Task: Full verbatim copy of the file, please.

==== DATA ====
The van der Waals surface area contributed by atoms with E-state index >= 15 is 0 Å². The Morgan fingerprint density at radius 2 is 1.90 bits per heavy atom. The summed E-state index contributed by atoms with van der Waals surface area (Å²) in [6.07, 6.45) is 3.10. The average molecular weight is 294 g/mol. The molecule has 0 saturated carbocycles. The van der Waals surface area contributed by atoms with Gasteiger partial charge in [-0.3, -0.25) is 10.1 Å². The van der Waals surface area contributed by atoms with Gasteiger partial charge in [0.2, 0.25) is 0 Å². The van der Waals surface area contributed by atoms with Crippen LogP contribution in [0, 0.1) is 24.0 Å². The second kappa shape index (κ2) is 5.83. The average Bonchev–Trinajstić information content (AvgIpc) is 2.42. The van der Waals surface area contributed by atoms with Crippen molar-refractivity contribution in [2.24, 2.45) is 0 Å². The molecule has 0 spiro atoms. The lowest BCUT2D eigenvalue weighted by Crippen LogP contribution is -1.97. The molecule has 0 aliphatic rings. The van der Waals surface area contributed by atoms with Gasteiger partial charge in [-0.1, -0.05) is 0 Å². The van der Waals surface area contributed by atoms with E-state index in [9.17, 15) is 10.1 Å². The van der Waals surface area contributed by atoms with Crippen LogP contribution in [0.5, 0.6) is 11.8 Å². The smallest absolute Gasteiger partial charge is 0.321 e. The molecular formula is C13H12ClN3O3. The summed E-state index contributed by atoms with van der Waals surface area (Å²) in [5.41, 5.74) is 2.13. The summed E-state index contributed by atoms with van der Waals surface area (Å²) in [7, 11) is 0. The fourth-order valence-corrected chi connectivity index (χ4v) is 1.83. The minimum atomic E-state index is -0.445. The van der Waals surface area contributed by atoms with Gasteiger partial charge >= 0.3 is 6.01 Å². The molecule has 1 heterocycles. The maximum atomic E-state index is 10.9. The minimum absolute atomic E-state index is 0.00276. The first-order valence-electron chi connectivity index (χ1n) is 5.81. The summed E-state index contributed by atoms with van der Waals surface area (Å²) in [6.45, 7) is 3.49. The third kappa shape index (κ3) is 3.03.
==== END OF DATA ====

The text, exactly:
The van der Waals surface area contributed by atoms with E-state index >= 15 is 0 Å². The Morgan fingerprint density at radius 2 is 1.90 bits per heavy atom. The summed E-state index contributed by atoms with van der Waals surface area (Å²) in [6.07, 6.45) is 3.10. The average molecular weight is 294 g/mol. The molecule has 0 saturated carbocycles. The van der Waals surface area contributed by atoms with Gasteiger partial charge in [-0.3, -0.25) is 10.1 Å². The van der Waals surface area contributed by atoms with Gasteiger partial charge in [0.2, 0.25) is 0 Å². The van der Waals surface area contributed by atoms with Crippen LogP contribution in [0, 0.1) is 24.0 Å². The second kappa shape index (κ2) is 5.83. The average Bonchev–Trinajstić information content (AvgIpc) is 2.42. The van der Waals surface area contributed by atoms with Crippen molar-refractivity contribution in [2.24, 2.45) is 0 Å². The molecule has 0 spiro atoms. The lowest BCUT2D eigenvalue weighted by Crippen LogP contribution is -1.97. The molecule has 0 aliphatic rings. The van der Waals surface area contributed by atoms with Gasteiger partial charge in [-0.1, -0.05) is 0 Å². The van der Waals surface area contributed by atoms with E-state index in [9.17, 15) is 10.1 Å². The van der Waals surface area contributed by atoms with Crippen LogP contribution in [0.5, 0.6) is 11.8 Å². The smallest absolute Gasteiger partial charge is 0.321 e. The molecular formula is C13H12ClN3O3. The summed E-state index contributed by atoms with van der Waals surface area (Å²) in [5.41, 5.74) is 2.13. The summed E-state index contributed by atoms with van der Waals surface area (Å²) in [7, 11) is 0. The fourth-order valence-corrected chi connectivity index (χ4v) is 1.83. The minimum atomic E-state index is -0.445. The van der Waals surface area contributed by atoms with Gasteiger partial charge >= 0.3 is 6.01 Å². The molecule has 1 heterocycles. The maximum atomic E-state index is 10.9. The minimum absolute atomic E-state index is 0.00276. The first-order valence-electron chi connectivity index (χ1n) is 5.81. The summed E-state index contributed by atoms with van der Waals surface area (Å²) in [6.45, 7) is 3.49. The third kappa shape index (κ3) is 3.03.